In a dark fury that his bold plan had failed because the tankers lacked sufficient courage, Stone yelled in frustration at the PIAT man, who was starting the unwieldy process of trying to reload the antitank weapon. Knowing that at any moment the Germans were likely to hit one of the tanks, Stone pulled a smoke grenade and chucked it in front of the antitank gun. He then charged the gun single-handedly, pulling a fragmentation grenade off his webbing belt as he went. Running up to the gun’s armour shield, Stone pulled the pin on the grenade, tossed it over the shield at the gunners, and pressed himself against the shield’s protective cover. The grenade exploded, killing the entire crew.
The forward attack was faltering fast despite Stone’s heroic attempts to get things moving again. He and Lieutenant John Dougan moved up to the rubble pile, trying to find a way for the tanks to get across it. On the way, Stone saw that the sheet metal scrap hid nothing but cobblestones. Knowing he had been right and the tanker wrong just made him all the madder.
Dougan was more philosophical. He thought the great height of the rubble pile had scuttled Stone’s plan, but in his friend and superior’s current state of mind, there was no way Dougan was going to make the man see this truth. Dougan saw that a couple of men from ‘D’ Company had managed to crawl over the pile. They were moving cautiously up the street toward the municipal hall. One suddenly crumpled. Stone told Dougan that it looked as if the man might have been electrocuted because there were some live power lines lying on the street. However the man had died, there was no doubting that the other side of the rubble pile was a bad place to be. Dougan called the remaining soldier on the north side of the pile back. The officers then ordered the infantry to batter their way into the houses on either side of the street and get to work.
The house-to-house battle that Stone had hoped to avoid now started in earnest. Within minutes, the fight ceased to be one he could effectively control. Sergeants, corporals, even privates, operated on their own initiative. On the other side of the rubble pile, three machine guns were covering the Piazza Municipali from a nearby building on the left side of the street. Combined with the fire coming from at least two other machine guns, these guns meant that anyone moving around the rubble pile was likely to get killed. One of the other machine guns was firing out of a circular opening in the upper portion of the municipal hall’s front wall. The paratroopers had developed this machine-gun position by removing the town clock and sandbagging the opening to create a stout fortification.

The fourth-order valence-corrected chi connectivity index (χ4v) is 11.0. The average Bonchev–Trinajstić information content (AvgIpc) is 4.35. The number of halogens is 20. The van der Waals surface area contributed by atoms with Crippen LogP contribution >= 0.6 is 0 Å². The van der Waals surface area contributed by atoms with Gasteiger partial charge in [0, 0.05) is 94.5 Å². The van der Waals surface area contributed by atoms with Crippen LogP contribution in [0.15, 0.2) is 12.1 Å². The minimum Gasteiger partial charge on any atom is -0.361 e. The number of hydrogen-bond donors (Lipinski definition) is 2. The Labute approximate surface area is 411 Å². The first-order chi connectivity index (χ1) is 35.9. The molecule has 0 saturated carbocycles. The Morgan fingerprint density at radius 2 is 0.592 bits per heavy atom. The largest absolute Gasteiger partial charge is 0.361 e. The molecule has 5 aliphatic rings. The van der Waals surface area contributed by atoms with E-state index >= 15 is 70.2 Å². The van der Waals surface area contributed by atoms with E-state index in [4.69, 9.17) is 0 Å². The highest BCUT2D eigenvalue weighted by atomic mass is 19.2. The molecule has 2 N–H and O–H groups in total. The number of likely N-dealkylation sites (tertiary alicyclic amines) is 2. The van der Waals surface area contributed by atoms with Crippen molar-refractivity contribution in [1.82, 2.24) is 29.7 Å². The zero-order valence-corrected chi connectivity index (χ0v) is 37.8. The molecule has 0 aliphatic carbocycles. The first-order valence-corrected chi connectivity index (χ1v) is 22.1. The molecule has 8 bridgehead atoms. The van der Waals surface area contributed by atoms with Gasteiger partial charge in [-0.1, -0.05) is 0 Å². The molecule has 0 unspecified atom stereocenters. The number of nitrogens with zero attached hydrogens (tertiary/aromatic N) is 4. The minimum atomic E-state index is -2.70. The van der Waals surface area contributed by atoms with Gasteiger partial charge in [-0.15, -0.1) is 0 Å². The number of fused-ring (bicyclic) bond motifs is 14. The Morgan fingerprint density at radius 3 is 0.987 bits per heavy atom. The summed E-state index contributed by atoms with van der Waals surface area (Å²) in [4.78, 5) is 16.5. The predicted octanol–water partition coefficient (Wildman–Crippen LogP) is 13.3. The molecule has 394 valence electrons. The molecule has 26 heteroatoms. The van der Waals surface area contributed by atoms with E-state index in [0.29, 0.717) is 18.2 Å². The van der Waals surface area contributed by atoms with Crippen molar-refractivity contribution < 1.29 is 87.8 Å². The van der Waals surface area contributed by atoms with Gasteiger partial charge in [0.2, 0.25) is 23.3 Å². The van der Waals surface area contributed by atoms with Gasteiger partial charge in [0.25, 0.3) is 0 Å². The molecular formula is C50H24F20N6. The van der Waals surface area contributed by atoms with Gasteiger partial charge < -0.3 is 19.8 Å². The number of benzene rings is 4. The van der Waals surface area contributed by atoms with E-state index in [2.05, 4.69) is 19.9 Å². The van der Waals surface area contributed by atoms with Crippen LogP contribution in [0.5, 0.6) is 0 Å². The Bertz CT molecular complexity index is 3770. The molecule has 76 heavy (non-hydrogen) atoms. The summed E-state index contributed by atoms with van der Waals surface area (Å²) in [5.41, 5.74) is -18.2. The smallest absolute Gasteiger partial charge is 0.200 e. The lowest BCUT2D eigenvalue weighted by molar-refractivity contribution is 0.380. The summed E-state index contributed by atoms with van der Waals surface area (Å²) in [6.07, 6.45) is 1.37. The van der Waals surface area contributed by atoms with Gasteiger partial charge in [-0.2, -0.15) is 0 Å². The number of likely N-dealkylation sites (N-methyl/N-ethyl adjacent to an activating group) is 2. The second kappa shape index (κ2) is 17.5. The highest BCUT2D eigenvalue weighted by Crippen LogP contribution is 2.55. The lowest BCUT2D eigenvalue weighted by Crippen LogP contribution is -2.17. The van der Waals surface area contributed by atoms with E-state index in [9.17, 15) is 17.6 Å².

Private C. G. Rattray and two other soldiers set their sights on knocking out the three guns in the building on the left. Under fire, the men crawled over the rubble pile and forced their way through the front door. Rattray left it to the other men to clear the riflemen defending the lower floor. He stormed upstairs and surprised five paratroopers manning the three guns. The startled Germans surrendered. Rattray found himself in possession of five prisoners, three machine guns, four rifles, and three Luger pistols.
Elsewhere the battle did not go so well. When a stick grenade came bouncing down the stairs at him, Private Melville McPhee ducked into an alcove off a stairwell. The 21-year-old from Drumheller had been plagued since Sicily by stomach ulcers, and for the next hour at least, his experience did little to ease the condition. Every time he tried to move from the alcove, the German above him tossed down another grenade, forcing McPhee to cower back until the shrapnel stopped flying around. It seemed the man had a limitless supply of grenades. Outside the walls of the house he was cornered in, McPhee could hear machine guns blazing, rifles cracking, and grenades exploding. But nobody came into the building and there was nothing he could do to get out. Finally he poked his head out of the alcove and no grenade came bouncing down the stairs. McPhee took off, leaving the grenade-throwing German in undisputed possession of the building.